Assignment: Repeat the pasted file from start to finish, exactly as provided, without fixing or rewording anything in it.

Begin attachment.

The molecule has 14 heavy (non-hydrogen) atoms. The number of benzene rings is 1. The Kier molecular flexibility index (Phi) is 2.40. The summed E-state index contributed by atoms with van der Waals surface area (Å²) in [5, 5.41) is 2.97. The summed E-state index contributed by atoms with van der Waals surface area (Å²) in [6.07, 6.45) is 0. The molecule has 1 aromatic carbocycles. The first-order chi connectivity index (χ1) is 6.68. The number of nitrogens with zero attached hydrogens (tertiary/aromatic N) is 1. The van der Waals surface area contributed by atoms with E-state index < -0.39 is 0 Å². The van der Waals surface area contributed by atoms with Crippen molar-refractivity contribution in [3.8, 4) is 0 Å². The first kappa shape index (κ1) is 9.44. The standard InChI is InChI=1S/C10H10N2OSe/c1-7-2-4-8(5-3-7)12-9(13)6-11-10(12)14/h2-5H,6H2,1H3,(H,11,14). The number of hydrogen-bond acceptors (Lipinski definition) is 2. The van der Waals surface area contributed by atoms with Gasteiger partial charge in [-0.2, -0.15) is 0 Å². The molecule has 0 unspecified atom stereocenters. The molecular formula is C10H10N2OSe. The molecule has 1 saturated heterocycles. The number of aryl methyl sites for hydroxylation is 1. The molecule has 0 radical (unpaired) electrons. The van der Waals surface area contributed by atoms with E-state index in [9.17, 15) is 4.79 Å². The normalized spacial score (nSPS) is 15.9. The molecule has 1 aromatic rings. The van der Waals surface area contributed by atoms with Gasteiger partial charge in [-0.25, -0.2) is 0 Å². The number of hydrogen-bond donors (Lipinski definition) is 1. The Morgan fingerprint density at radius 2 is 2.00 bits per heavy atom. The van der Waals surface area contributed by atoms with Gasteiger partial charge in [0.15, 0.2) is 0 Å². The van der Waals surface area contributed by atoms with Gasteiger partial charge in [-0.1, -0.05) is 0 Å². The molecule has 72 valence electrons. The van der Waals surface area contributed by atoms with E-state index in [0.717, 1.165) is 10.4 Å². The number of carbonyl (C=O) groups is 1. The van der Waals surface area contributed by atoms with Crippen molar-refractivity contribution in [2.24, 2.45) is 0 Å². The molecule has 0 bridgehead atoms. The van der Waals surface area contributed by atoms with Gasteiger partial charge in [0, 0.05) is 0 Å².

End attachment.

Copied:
The molecule has 14 heavy (non-hydrogen) atoms. The number of benzene rings is 1. The Kier molecular flexibility index (Phi) is 2.40. The summed E-state index contributed by atoms with van der Waals surface area (Å²) in [5, 5.41) is 2.97. The summed E-state index contributed by atoms with van der Waals surface area (Å²) in [6.07, 6.45) is 0. The molecule has 1 aromatic carbocycles. The first-order chi connectivity index (χ1) is 6.68. The number of nitrogens with zero attached hydrogens (tertiary/aromatic N) is 1. The van der Waals surface area contributed by atoms with E-state index < -0.39 is 0 Å². The van der Waals surface area contributed by atoms with Crippen molar-refractivity contribution in [3.8, 4) is 0 Å². The first kappa shape index (κ1) is 9.44. The standard InChI is InChI=1S/C10H10N2OSe/c1-7-2-4-8(5-3-7)12-9(13)6-11-10(12)14/h2-5H,6H2,1H3,(H,11,14). The number of hydrogen-bond acceptors (Lipinski definition) is 2. The van der Waals surface area contributed by atoms with Gasteiger partial charge in [-0.2, -0.15) is 0 Å². The molecule has 0 unspecified atom stereocenters. The molecular formula is C10H10N2OSe. The molecule has 1 saturated heterocycles. The number of aryl methyl sites for hydroxylation is 1. The molecule has 0 radical (unpaired) electrons. The van der Waals surface area contributed by atoms with E-state index in [9.17, 15) is 4.79 Å². The normalized spacial score (nSPS) is 15.9. The molecule has 1 aromatic rings. The van der Waals surface area contributed by atoms with Gasteiger partial charge in [-0.25, -0.2) is 0 Å². The number of hydrogen-bond donors (Lipinski definition) is 1. The Morgan fingerprint density at radius 2 is 2.00 bits per heavy atom. The van der Waals surface area contributed by atoms with Gasteiger partial charge in [0.15, 0.2) is 0 Å². The van der Waals surface area contributed by atoms with Gasteiger partial charge in [-0.1, -0.05) is 0 Å². The molecule has 72 valence electrons. The van der Waals surface area contributed by atoms with E-state index in [0.717, 1.165) is 10.4 Å². The number of carbonyl (C=O) groups is 1. The van der Waals surface area contributed by atoms with Crippen molar-refractivity contribution in [2.24, 2.45) is 0 Å². The molecule has 0 bridgehead atoms. The van der Waals surface area contributed by atoms with Gasteiger partial charge in [0, 0.05) is 0 Å².